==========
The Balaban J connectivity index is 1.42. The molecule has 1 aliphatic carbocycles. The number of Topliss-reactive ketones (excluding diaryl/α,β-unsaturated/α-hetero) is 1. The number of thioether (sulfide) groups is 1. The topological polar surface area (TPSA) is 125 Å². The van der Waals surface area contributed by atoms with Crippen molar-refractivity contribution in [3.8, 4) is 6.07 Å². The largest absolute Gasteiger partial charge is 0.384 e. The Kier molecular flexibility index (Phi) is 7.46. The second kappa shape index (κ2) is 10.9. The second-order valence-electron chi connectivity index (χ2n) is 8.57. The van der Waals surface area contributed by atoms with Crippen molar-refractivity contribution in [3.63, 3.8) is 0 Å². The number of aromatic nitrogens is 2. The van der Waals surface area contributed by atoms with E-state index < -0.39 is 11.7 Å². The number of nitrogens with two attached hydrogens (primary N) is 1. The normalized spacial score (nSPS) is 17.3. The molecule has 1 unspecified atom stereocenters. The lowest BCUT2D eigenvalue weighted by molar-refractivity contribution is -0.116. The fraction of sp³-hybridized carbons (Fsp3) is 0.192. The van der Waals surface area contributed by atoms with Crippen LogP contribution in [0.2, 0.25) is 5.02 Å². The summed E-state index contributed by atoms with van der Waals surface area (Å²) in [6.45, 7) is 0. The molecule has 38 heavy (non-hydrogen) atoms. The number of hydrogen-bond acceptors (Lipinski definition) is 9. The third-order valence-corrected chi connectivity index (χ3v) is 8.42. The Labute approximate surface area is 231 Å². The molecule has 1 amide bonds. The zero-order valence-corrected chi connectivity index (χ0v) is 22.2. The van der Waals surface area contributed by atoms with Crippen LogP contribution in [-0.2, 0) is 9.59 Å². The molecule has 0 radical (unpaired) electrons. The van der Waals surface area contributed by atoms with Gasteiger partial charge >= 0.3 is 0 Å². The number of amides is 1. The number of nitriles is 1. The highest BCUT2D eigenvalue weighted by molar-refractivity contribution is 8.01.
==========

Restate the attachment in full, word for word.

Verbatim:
The Balaban J connectivity index is 1.42. The molecule has 1 aliphatic carbocycles. The number of Topliss-reactive ketones (excluding diaryl/α,β-unsaturated/α-hetero) is 1. The number of thioether (sulfide) groups is 1. The topological polar surface area (TPSA) is 125 Å². The van der Waals surface area contributed by atoms with Crippen molar-refractivity contribution in [3.8, 4) is 6.07 Å². The largest absolute Gasteiger partial charge is 0.384 e. The Kier molecular flexibility index (Phi) is 7.46. The second kappa shape index (κ2) is 10.9. The second-order valence-electron chi connectivity index (χ2n) is 8.57. The van der Waals surface area contributed by atoms with Crippen molar-refractivity contribution in [3.63, 3.8) is 0 Å². The number of aromatic nitrogens is 2. The van der Waals surface area contributed by atoms with E-state index < -0.39 is 11.7 Å². The number of nitrogens with two attached hydrogens (primary N) is 1. The normalized spacial score (nSPS) is 17.3. The molecule has 1 unspecified atom stereocenters. The lowest BCUT2D eigenvalue weighted by molar-refractivity contribution is -0.116. The fraction of sp³-hybridized carbons (Fsp3) is 0.192. The van der Waals surface area contributed by atoms with Crippen LogP contribution in [0.2, 0.25) is 5.02 Å². The summed E-state index contributed by atoms with van der Waals surface area (Å²) in [6.45, 7) is 0. The molecule has 38 heavy (non-hydrogen) atoms. The number of hydrogen-bond acceptors (Lipinski definition) is 9. The third-order valence-corrected chi connectivity index (χ3v) is 8.42. The Labute approximate surface area is 231 Å². The molecule has 1 amide bonds. The zero-order valence-corrected chi connectivity index (χ0v) is 22.2. The van der Waals surface area contributed by atoms with Crippen LogP contribution in [-0.2, 0) is 9.59 Å². The molecule has 0 radical (unpaired) electrons. The van der Waals surface area contributed by atoms with Gasteiger partial charge >= 0.3 is 0 Å². The number of amides is 1. The number of nitriles is 1. The highest BCUT2D eigenvalue weighted by molar-refractivity contribution is 8.01.